About the Network Rail feeds
What are the feeds?
The following feeds are available:
|RTPPM||Real-time low volume||Real Time Public Performance Measure. This shows the performance of trains against the timetable, measured as the percentage of trains arriving at destination on time, and is updated every minute|
|Train Movements||Real-time high-volume||Messaging from the TRUST system, containing reports of train movements past timetabled calling and passing points|
|TD||Real-time high-volume||Berth-level data from the Train Describer system, showing raw data with train movements in more detail than the Train Movements feed|
|VSTP||Real-time low-volume||Late-notice train schedules which are not available through the Schedule feed|
|TSR||Low-volume||Temporary Speed Restriction data as published in the Weekly Operating Notice|
|SCHEDULE||Static data||Extracts of train schedules from ITPS in JSON format|
There are also several sets of reference data which are helpful when working with the data.
How do I get the data?
Register for an account by visiting http://datafeeds.networkrail.co.uk. You will receive a confirmation email - follow the instructions: log in and change your password. When your account is active, you can connect to the service. Your account may be in one of three states.
Schedule data is available as a separate download.
There is no formal technical support from Network Rail for using this service.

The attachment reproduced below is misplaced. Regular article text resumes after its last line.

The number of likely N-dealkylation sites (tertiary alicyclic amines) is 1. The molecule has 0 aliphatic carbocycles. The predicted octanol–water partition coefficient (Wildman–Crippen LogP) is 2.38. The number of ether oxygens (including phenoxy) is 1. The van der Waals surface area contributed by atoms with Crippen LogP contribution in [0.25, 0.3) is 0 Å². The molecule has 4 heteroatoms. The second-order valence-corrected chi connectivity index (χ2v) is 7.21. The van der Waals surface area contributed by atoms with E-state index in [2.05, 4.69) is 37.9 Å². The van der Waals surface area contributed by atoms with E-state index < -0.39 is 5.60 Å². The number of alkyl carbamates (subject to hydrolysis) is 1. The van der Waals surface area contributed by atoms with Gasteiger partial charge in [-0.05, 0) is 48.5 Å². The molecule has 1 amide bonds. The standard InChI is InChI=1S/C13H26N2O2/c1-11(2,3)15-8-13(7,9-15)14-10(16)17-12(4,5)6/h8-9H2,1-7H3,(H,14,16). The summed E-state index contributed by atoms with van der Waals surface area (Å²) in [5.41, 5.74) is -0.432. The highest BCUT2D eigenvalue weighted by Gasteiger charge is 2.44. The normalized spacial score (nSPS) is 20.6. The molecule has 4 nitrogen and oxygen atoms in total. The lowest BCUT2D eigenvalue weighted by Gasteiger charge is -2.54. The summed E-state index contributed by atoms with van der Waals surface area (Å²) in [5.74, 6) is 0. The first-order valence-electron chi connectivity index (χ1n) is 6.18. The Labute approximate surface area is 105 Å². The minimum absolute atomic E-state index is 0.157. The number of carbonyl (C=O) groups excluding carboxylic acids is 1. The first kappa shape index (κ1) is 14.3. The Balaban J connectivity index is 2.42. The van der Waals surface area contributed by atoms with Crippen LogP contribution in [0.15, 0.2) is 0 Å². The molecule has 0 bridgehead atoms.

Check the FAQ to see if anyone else has had the same issue.
This wiki contains a wealth of useful information, and the openraildata-talk group on Google Groups has many people who can offer informal help and advice.
Please bear in mind the following points when you use the service - they're here to make sure everyone gets a good service:
- Sign up with one account - it gives an accurate reflection of how many people are actually using the service.
- Connect to the service once - you can receive multiple feeds in a single connection. If you need to access the data more than once, you can do so - but be sensible!
- Don't leave a failed client running - if you can connect but get an authentication or authorization error, stop your client, don't leave it continually trying.
- Make sure your client handles failures - if your client fails to connect or is disconnected, use an exponential backoff and wait 1s, 2s, 4s, 8s, 16s etc. before trying to reconnect. Service problems sometimes occur, and if everyone tries to reconnect every second, the service will not recover quickly.
- Use a durable subscriber - if you want data to be queued in case you disconnect, request a durable subscription when you connect.
It may be useful to understand the background to the sources of some of these data feeds. These links will help:
Example code is available for several common languages:
NOTE: This code has been written by members of the community as a starting point, and may not be a complete solution.